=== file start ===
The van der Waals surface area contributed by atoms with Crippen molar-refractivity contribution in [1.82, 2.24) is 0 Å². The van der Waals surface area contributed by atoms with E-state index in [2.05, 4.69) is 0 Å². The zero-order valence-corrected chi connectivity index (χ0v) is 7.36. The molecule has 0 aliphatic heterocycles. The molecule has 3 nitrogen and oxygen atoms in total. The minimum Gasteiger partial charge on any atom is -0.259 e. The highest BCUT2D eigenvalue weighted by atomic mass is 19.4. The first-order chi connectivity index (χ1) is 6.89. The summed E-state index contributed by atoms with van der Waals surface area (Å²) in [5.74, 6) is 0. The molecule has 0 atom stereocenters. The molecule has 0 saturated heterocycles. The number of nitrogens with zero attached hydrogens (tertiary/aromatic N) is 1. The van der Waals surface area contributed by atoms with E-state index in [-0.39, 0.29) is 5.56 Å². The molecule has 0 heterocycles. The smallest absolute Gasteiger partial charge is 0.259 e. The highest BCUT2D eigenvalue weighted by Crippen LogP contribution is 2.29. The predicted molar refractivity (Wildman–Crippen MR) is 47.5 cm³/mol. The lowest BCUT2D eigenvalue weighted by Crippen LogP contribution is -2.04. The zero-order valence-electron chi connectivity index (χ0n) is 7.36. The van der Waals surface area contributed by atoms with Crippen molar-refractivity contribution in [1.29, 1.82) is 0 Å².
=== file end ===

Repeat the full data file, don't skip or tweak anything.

The van der Waals surface area contributed by atoms with Crippen molar-refractivity contribution in [1.82, 2.24) is 0 Å². The van der Waals surface area contributed by atoms with E-state index in [2.05, 4.69) is 0 Å². The zero-order valence-corrected chi connectivity index (χ0v) is 7.36. The molecule has 0 aliphatic heterocycles. The molecule has 3 nitrogen and oxygen atoms in total. The minimum Gasteiger partial charge on any atom is -0.259 e. The highest BCUT2D eigenvalue weighted by atomic mass is 19.4. The first-order chi connectivity index (χ1) is 6.89. The summed E-state index contributed by atoms with van der Waals surface area (Å²) in [5.74, 6) is 0. The molecule has 0 atom stereocenters. The molecule has 0 saturated heterocycles. The number of nitrogens with zero attached hydrogens (tertiary/aromatic N) is 1. The van der Waals surface area contributed by atoms with E-state index in [-0.39, 0.29) is 5.56 Å². The molecule has 0 heterocycles. The smallest absolute Gasteiger partial charge is 0.259 e. The highest BCUT2D eigenvalue weighted by Crippen LogP contribution is 2.29. The predicted molar refractivity (Wildman–Crippen MR) is 47.5 cm³/mol. The lowest BCUT2D eigenvalue weighted by Crippen LogP contribution is -2.04. The zero-order valence-electron chi connectivity index (χ0n) is 7.36. The van der Waals surface area contributed by atoms with Crippen molar-refractivity contribution in [1.29, 1.82) is 0 Å².